The Internet has no shortage of offensive, disgusting and/or vomit-inducing websites to choose from, but the Reddit “Cute Female Corpses" subcategory is definitely one of the creepiest and most terrifying I’ve seen yet. Recently uncovered by the Daily Dot, the community is chock-full of highly disturbing NSFW pictures of half-naked women who’ve been brutally murdered and disfigured. And the worst part? There’s pretty much nothing that can be done to get it taken down.
If you dare to click over to the group, you’ll see posts captioned with comments like “I wish I had strangled her” or “Look’s like she’s freshly applied makeup” next to pictures of bruised or bloodied female corpses. It’s repulsive, to say the least, and far from the only shocking sub-category within its network (also available are r/killingwomen, r/beatingwomen, etc.).
So the question is, why is something this horrifying even allowed to exist? As the Daily Dot points out, “hosting photos of dead women is not, strictly speaking, illegal” and “doesn’t violate one of Reddit’s few rules.” In other words, the community members cite freedom of speech to protect themselves, leaving other users left with no way to combat them other than to “downvote” their posts.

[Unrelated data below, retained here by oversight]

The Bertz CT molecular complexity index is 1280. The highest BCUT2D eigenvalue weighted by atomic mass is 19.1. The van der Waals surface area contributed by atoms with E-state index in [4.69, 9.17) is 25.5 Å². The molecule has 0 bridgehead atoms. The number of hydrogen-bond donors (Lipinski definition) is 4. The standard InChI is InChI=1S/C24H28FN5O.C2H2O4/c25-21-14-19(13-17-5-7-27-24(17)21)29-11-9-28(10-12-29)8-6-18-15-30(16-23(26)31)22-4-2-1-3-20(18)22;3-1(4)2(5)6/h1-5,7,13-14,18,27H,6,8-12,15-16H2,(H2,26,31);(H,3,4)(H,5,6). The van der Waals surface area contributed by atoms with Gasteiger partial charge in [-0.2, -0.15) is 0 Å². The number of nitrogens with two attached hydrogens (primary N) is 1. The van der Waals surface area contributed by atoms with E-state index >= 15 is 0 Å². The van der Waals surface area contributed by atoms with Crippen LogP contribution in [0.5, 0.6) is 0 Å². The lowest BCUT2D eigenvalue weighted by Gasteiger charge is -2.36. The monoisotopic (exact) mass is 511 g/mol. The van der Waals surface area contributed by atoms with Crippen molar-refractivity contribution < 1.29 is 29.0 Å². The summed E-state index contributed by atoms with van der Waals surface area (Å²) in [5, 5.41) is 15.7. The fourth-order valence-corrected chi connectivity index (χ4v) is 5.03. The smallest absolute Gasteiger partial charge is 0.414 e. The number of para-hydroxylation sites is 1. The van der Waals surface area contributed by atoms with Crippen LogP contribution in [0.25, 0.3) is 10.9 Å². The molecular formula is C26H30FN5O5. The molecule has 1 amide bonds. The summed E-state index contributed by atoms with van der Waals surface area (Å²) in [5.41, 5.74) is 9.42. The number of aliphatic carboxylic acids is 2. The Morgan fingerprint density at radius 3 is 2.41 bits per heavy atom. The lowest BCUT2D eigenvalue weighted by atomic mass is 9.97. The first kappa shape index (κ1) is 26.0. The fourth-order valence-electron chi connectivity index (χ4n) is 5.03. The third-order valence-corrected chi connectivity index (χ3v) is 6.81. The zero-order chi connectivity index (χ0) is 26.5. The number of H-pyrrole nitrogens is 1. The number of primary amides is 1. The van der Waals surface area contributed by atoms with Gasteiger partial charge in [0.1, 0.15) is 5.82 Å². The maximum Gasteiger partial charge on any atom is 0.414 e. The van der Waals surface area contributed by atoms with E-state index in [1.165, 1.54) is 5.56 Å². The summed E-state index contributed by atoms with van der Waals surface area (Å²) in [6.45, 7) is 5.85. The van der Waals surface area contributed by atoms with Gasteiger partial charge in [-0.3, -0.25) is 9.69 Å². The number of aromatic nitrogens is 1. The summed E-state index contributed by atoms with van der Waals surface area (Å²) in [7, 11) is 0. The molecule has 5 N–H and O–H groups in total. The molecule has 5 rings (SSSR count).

This is exactly what happened in “Cute Female Corpses” recently. A user posted about the group in a thread called “What is something you wish was illegal,” setting off fury in the mainstream community and leading to a downvoting spree. Unfortunately, the active members of "Cute Female Corpse" then asked moderators to make the sub-category private for 48 hours to fend off the attack.
Clearly, this is just one of the many cases that exemplifies the pitfalls of social content sharing site like Reddit and others. It’s the rollercoaster ride of the Internet — we go three steps forward and 10 backwards. Still, this feels like a new low. I honestly don’t know what’s worse: that something like this is allowed to stay online or that there are people out there who created it in the first place and are continuing to defend it now. I’m all for freedom of speech, but a line needs to be drawn somewhere and if stuff like this is out there and flourishing, it’s obvious we crossed that line a long time ago.